|Preferred IUPAC name
2-tert-Butyl-4-methoxyphenol and 3-tert-butyl-4-methoxyphenol (mixture)
3D model (JSmol)
|E number||E320 (antioxidants, ...)|
CompTox Dashboard (EPA)
|Molar mass||180.247 g/mol|
|Density||1.0587 g/cm3 at 20 °C|
|Melting point||48 to 55 °C (118 to 131 °F; 321 to 328 K)|
|Boiling point||264 to 270 °C (507 to 518 °F; 537 to 543 K)|
|Insoluble in water|
|Solubility||Freely soluble in ethanol, methanol, propylene glycol; soluble in fats and oils|
Refractive index (nD)
|1.5303 at 589.3 nm|
Except where otherwise noted, data are given for materials in their standard state (at 25 °C [77 °F], 100 kPa).
(what is ?)
Butylated hydroxyanisole (BHA) is a synthetic, waxy, solid petrochemical. Its antioxidant properties have caused it to be widely used as a preservative in food, food packaging, animal feed, cosmetics, pharmaceuticals, rubber, and petroleum products. BHA has been used in food since around 1947.
Since 1947, BHA has been added to edible fats and fat-containing foods for its antioxidant properties as it prevents rancidification of food which creates objectionable odors. It has been assigned the E number E320. It is often combined with a similar chemical, butylated hydroxytoluene (BHT).
The U.S. National Institutes of Health report that BHA is reasonably anticipated to be a human carcinogen based on evidence of carcinogenicity in experimental animals. In particular, when administered in high doses as part of their diet, BHA causes papillomas and squamous cell carcinomas of the forestomach in rats and Syrian golden hamsters. In mice, there is no carcinogenic effect; in fact, there is evidence of a protective effect against the carcinogenicity of other chemicals.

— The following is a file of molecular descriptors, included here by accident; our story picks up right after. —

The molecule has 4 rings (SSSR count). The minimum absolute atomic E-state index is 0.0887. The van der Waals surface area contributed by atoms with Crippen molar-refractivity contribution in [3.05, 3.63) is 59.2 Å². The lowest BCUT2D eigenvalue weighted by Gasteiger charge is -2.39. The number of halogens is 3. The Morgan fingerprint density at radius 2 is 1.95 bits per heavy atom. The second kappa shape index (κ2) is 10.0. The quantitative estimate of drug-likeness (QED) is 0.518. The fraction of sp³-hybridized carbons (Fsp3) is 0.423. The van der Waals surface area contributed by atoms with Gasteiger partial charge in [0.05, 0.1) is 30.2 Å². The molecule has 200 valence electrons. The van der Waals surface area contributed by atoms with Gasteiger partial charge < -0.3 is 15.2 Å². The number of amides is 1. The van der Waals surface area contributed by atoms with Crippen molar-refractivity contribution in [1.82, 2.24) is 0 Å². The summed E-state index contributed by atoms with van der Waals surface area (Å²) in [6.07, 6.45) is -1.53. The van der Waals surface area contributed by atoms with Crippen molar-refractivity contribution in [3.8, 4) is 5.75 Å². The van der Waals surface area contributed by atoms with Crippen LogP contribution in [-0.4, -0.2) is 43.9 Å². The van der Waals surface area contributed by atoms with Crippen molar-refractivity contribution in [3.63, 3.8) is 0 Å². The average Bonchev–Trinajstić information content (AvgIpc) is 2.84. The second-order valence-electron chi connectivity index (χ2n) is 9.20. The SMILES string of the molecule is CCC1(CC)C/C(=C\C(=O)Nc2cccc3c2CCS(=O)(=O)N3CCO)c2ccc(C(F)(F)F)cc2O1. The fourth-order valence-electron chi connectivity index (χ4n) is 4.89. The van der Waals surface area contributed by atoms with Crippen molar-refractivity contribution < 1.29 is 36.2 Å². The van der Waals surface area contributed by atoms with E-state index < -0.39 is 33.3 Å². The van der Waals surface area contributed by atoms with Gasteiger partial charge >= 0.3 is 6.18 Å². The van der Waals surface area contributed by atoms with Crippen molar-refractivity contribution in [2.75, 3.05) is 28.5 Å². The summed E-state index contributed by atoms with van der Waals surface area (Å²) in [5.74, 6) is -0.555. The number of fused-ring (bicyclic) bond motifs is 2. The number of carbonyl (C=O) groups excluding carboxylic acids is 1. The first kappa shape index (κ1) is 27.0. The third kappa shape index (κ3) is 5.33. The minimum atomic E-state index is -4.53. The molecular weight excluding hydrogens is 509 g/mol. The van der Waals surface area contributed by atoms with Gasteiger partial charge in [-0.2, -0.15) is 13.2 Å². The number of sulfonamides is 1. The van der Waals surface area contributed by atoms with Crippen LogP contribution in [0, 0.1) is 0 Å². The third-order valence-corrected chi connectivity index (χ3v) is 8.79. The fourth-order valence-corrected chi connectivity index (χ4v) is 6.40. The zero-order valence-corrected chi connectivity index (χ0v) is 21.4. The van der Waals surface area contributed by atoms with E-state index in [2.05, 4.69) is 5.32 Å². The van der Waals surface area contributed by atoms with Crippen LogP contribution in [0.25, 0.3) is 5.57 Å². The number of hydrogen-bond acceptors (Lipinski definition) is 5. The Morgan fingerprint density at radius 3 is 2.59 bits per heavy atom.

When examining human population statistics, the usual low intake levels of BHA show no significant association with an increased risk of cancer. The state of California has, however, listed BHA as a carcinogen.
The European Commission has conducted an evaluation of literature. They noted the lack of potential for the compound to induce carcinogenic effects in humans; studies showing carcinogenic effects in hamsters are not relevant to humans (which lack a forestomach). Also noted is that endocrine disruption, if any, is only likely to be present at levels vastly exceeding the intake as a food. 
The International Agency for Research on Cancer (IARC) – Summaries & Evaluations stated butylated hydroxyanisole was tested for carcinogenicity in two experiments in rats and in two experiments in hamsters by administration in the diet, inducing benign and malignant tumours of the forestomach. 
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- Botterweck AAM, Vergaen H, GoldBohm RA, KleinJans J, van den Brant PA (2007). "Intake of Butylated Hydroxyanisole and Butylated Hydroxytoluene and Stomach Cancer Risk: Results from Analyses in the Netherlands Cohort Study". Food and Chemical Toxicology. 38 (7): 599–605. doi:10.1016/S0278-6915(00)00042-9. PMID 10942321.
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